Do’s for Teachers:
Confidentiality: Pretty obvious one. Confidential data, like students’ grades, contact information, etc. should stay secured within school records not on “some Facebook page”.
Flip: Make the classroom more interactive through role playing pages, online video sharing, etc.
Chatting: Avoid private chats roulettes with students at all costs. It will affect the student-teacher relationship.
Separate accounts: consider separate personal and professional social media accounts. This is one of the easiest ways to manage professional and personal lives separately. This can put a boundary between school and personal life that is good for your career and less stressful for you as a private individual.
Privacy: make sure you have strict privacy settings if you only use one social media account per social media site. One should hide all updates, media, statuses, and account info from everyone who is not on their friend list. Teachers should often not add students to their friends’ list until they have graduated from the school entirely.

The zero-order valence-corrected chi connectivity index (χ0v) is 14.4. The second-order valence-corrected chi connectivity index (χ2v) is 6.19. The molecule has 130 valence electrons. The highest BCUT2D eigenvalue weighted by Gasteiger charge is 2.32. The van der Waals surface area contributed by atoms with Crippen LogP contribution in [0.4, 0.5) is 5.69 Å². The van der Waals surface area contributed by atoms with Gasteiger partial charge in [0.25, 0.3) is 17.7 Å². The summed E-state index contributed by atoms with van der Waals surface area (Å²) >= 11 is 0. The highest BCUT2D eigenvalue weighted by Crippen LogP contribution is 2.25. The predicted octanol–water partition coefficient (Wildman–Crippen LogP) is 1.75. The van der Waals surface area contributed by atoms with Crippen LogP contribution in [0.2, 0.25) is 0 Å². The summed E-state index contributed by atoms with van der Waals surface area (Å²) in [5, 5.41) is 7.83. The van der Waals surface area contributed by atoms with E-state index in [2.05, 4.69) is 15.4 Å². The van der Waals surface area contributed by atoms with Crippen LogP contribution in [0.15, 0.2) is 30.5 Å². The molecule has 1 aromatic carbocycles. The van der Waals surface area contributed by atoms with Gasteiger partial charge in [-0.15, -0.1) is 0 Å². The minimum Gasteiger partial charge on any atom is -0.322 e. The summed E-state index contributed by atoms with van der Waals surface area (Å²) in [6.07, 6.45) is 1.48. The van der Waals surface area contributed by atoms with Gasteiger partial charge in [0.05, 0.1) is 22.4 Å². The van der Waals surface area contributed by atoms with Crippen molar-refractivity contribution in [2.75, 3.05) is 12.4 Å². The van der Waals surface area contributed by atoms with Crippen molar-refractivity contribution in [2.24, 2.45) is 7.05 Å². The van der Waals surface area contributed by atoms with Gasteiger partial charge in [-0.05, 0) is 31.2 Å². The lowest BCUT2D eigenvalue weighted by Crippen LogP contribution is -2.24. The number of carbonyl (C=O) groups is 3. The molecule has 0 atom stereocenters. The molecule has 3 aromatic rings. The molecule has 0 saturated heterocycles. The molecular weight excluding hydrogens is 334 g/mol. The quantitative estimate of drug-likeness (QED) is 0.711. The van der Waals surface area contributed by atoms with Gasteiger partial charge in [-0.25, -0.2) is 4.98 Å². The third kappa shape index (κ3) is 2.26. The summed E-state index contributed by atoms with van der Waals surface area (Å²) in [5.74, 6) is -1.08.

Language: Avoid saying anything on the professional or public social media profile that you wouldn’t say in class because any statements you make that don’t fit in with your daytime teacher personality will make their way back into class in the worst possible way. Worse they can just show up ‘mysteriously’ in front of your fellow teachers, principal, superintendent or school administration.